- In 1958, the USS Stickleback was lost off the coast of Hawaii.
- A sudden power failure left the submarine in the path of another Navy warship with no way to escape.
- Although the sub sank, all crew were safely rescued and transferred to other ships.
One of the rarest accidents involving submarines was a collision between a sub and a surface ship off the coast of Oahu, Hawaii. In 1958, the USS Stickleback suffered a power failure and suddenly surfaced directly in the path of the destroyer escort USS Silverstein. Although Stickleback was mortally wounded in the collision, nearby ships rescued her entire crew, leaving the U.S. Navy down just one old, World War II-era submarine.
After World War II, the U.S. Navy was left with a glut of submarines. In the span of one year, the Navy went from 232 submarines in 1945 to just 85 in 1946; many were cast aside, mothballed, and eventually turned into razor blades. In other cases, the service gave subs away to foreign navies. (Two such subs, USS Tusk and USS Cutlass, were transferred to Taiwan, where they are reportedly still on active duty.)
One submarine that went into mothballs was USS Stickleback, a Balao-class submarine commissioned in 1945—but quickly decommissioned in 1946. In 1950, after the U.S. entered the Korean War and war with the Soviet Union became a possibility, the Navy brought back a number of submarines from retirement, including Stickleback. It was one of 50 older submarines that entered the Greater Underwater Propulsive Power (GUPPY) conversion program. GUPPY involved giving older, World War II-era diesel submarines a more streamlined hull, greater battery capacity for underwater operation, and the BQR-2 sonar system.
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On May 28, 1958, USS Stickleback was participating in anti-submarine warfare off the coast of Oahu. Stickleback had just finished a simulated torpedo attack on the destroyer escort USS Silverstein when the sub lost all power and began an uncontrolled dive. According to the Lost 52 Project, Stickleback reached a depth of 800 feet, twice the sub’s maximum test depth of 400 feet. This put the boat in serious danger of being crushed by the pressures of the sea—a catastrophic event that would have resulted in total loss of the submarine and crew.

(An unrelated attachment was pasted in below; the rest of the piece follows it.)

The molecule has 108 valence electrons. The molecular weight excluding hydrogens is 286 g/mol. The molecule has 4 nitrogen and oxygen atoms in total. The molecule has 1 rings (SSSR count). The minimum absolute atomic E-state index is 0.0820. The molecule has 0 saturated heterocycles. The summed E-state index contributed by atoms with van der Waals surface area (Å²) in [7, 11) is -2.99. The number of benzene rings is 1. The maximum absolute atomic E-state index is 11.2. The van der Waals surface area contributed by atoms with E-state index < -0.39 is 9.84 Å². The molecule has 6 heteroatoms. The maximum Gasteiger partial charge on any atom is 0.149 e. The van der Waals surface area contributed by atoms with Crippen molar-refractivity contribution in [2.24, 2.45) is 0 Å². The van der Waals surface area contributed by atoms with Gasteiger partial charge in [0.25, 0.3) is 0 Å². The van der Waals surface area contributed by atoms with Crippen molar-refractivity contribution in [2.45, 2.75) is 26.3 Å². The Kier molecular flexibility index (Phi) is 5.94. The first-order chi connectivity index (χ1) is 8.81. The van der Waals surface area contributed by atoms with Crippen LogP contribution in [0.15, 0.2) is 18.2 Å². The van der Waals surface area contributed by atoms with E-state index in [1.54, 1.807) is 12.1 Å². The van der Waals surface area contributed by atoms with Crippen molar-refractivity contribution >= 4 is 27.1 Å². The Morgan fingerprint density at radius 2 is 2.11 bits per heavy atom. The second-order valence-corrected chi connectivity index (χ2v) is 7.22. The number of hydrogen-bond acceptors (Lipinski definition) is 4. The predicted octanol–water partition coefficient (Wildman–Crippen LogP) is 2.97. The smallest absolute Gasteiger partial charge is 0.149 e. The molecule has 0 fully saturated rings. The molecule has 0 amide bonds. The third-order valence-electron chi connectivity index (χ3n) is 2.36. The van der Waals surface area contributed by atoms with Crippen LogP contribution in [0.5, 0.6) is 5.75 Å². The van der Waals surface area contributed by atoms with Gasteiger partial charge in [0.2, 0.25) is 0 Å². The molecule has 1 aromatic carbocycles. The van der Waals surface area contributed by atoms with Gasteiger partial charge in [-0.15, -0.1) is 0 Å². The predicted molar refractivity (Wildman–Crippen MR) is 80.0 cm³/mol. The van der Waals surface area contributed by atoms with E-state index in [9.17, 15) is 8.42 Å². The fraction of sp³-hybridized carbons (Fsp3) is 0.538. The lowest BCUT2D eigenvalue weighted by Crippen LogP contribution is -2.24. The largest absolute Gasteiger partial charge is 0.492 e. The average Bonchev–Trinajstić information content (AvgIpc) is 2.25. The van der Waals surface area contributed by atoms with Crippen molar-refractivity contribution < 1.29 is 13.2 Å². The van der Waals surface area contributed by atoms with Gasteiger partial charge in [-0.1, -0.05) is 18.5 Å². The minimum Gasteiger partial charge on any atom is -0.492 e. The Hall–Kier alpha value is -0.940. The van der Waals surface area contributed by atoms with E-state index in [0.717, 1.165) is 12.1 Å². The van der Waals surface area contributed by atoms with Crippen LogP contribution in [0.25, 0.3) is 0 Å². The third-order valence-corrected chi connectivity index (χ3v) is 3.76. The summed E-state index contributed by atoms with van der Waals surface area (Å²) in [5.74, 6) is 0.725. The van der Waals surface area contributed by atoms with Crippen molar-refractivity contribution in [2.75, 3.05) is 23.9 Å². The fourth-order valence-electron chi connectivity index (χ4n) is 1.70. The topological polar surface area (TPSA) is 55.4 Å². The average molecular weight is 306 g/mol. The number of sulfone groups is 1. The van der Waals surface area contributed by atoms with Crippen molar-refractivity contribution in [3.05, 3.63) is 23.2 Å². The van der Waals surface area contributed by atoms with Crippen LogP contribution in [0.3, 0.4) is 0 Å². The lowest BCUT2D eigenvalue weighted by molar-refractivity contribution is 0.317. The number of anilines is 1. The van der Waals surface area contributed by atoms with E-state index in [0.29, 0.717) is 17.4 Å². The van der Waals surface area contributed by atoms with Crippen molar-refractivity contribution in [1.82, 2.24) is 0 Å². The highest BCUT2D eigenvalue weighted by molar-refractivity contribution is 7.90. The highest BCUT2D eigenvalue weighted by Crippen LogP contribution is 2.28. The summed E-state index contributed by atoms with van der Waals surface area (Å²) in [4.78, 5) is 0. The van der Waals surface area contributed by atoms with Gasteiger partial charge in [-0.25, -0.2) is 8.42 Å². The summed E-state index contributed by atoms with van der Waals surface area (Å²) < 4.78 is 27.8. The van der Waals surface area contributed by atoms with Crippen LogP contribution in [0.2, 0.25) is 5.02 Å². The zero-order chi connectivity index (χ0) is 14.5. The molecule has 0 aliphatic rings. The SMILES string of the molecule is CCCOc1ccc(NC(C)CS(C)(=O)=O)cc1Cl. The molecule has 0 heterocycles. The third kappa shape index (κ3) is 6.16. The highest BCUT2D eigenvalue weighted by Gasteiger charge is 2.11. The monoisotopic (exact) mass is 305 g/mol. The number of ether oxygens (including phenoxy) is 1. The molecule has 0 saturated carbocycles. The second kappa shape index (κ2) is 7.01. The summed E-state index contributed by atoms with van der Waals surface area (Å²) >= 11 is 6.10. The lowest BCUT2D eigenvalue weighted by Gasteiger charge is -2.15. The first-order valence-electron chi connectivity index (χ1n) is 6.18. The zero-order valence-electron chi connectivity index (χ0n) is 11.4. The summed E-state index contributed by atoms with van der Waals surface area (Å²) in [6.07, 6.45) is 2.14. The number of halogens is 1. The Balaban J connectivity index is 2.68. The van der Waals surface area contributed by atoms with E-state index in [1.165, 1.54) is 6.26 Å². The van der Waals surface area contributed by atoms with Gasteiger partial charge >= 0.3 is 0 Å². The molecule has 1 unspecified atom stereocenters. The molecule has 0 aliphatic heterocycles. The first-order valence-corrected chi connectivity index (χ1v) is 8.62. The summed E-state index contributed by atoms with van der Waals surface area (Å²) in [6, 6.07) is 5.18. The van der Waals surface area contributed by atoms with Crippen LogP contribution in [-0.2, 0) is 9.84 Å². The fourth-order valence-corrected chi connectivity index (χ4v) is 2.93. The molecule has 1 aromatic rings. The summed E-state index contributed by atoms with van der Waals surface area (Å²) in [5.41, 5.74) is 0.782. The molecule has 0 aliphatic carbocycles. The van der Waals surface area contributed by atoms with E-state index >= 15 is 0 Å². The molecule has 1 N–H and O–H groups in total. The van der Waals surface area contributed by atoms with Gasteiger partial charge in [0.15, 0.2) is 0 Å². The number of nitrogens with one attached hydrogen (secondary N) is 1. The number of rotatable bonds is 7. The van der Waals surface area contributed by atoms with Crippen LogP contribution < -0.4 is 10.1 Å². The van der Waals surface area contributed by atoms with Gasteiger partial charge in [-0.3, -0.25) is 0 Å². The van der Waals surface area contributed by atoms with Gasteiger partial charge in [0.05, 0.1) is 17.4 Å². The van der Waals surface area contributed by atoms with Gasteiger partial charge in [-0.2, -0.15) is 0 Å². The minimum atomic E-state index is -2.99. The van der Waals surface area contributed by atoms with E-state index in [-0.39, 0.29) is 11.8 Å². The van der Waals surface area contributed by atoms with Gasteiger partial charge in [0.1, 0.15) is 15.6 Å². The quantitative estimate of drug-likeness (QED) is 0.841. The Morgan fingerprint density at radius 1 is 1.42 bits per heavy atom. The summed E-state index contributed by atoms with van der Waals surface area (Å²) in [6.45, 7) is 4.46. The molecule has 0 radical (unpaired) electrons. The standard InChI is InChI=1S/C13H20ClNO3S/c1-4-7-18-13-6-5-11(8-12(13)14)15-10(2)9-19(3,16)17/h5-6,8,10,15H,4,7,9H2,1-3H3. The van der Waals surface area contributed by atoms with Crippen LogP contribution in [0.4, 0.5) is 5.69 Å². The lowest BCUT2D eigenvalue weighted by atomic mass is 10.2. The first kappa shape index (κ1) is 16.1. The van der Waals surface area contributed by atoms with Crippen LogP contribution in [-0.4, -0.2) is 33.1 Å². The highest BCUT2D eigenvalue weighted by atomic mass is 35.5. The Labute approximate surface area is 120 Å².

Stickleback was plunging to its doom, and something had to be done fast. The submarine blew its ballast tanks, an act that triggered a rapid ascent to the surface. This was undoubtedly a relief to the crew, but it turned out the sub had ascended from the frying pan into the fire: Stickleback emerged on the surface of the ocean directly in the path of USS Silverstein. Silverstein’s quick-thinking skipper threw his ship into full reverse and steered the ship hard left, but it still ended up colliding with the submarine, putting a hole in her left side.
Stickleback was now in danger of sinking, and her 82 crew was evacuated to a nearby torpedo retrieval ship. Silverstein, the destroyer escort Sturtevant, the submarine Sabalo, and the submarine rescue ship USS Greenlet all tied themselves to the damaged submarine. Unfortunately, as the official U.S. Navy history of the sub explains, “compartment after compartment flooded and, at 1857 hours on 29 May 1958, Stickleback sank in 1,800 fathoms of water.”
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In 2020, the Lost 52 Project, a nonprofit group dedicated to finding the remains of all 52 sunken U.S. World War II submarines, announced it had found the wreck of the Stickleback. The submarine was found in 10,944 feet of water, and although it was in one piece when it sank, it broke into two pieces on the way down. The Lost 52 project produced both video of the submarine, taken with remotely operated vehicles, and sonar scans.
Stickleback was one of just four U.S. Navy submarines lost between the end of World War II and the present day, and hers was the only loss that did not result in fatalities among passengers and crew. Quick thinking not only saved the submarine from a crushing end, it also saved it from sinking immediately, and taking its crew with it, upon collision with a much larger ship.
Kyle Mizokami is a writer on defense and security issues and has been at Popular Mechanics since 2015. If it involves explosions or projectiles, he’s generally in favor of it. Kyle’s articles have appeared at The Daily Beast, U.S. Naval Institute News, The Diplomat, Foreign Policy, Combat Aircraft Monthly, VICE News, and others. He lives in San Francisco.